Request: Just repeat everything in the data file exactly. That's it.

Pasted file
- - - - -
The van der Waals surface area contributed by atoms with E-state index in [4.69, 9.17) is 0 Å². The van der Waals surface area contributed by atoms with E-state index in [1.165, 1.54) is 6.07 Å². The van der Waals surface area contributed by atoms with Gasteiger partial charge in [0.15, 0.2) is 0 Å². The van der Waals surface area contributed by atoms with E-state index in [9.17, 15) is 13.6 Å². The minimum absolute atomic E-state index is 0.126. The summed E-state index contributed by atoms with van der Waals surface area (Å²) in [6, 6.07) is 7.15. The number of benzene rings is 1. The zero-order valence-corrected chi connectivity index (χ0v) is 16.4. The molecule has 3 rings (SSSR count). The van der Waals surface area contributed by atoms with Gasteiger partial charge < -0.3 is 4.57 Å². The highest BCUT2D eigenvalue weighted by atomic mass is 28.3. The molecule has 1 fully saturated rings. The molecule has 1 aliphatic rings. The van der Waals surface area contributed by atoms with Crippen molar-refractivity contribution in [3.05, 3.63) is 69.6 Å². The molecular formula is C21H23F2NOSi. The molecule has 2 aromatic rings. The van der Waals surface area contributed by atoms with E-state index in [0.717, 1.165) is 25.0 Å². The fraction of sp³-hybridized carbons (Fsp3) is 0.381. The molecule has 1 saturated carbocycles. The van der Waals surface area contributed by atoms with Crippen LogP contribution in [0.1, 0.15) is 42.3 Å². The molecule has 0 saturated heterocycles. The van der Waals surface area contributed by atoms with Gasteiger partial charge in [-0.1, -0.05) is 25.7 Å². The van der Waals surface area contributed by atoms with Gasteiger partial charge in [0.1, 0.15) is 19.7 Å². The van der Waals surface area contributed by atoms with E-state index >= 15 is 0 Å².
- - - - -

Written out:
The van der Waals surface area contributed by atoms with E-state index in [4.69, 9.17) is 0 Å². The van der Waals surface area contributed by atoms with E-state index in [1.165, 1.54) is 6.07 Å². The van der Waals surface area contributed by atoms with Gasteiger partial charge in [0.15, 0.2) is 0 Å². The van der Waals surface area contributed by atoms with E-state index in [9.17, 15) is 13.6 Å². The minimum absolute atomic E-state index is 0.126. The summed E-state index contributed by atoms with van der Waals surface area (Å²) in [6, 6.07) is 7.15. The number of benzene rings is 1. The zero-order valence-corrected chi connectivity index (χ0v) is 16.4. The molecule has 3 rings (SSSR count). The van der Waals surface area contributed by atoms with Gasteiger partial charge < -0.3 is 4.57 Å². The highest BCUT2D eigenvalue weighted by atomic mass is 28.3. The molecule has 1 fully saturated rings. The molecule has 1 aliphatic rings. The van der Waals surface area contributed by atoms with Crippen molar-refractivity contribution in [3.05, 3.63) is 69.6 Å². The molecular formula is C21H23F2NOSi. The molecule has 2 aromatic rings. The van der Waals surface area contributed by atoms with E-state index in [0.717, 1.165) is 25.0 Å². The fraction of sp³-hybridized carbons (Fsp3) is 0.381. The molecule has 1 saturated carbocycles. The van der Waals surface area contributed by atoms with Crippen LogP contribution in [0.1, 0.15) is 42.3 Å². The molecule has 0 saturated heterocycles. The van der Waals surface area contributed by atoms with Gasteiger partial charge in [-0.1, -0.05) is 25.7 Å². The van der Waals surface area contributed by atoms with Gasteiger partial charge in [0.1, 0.15) is 19.7 Å². The van der Waals surface area contributed by atoms with E-state index >= 15 is 0 Å².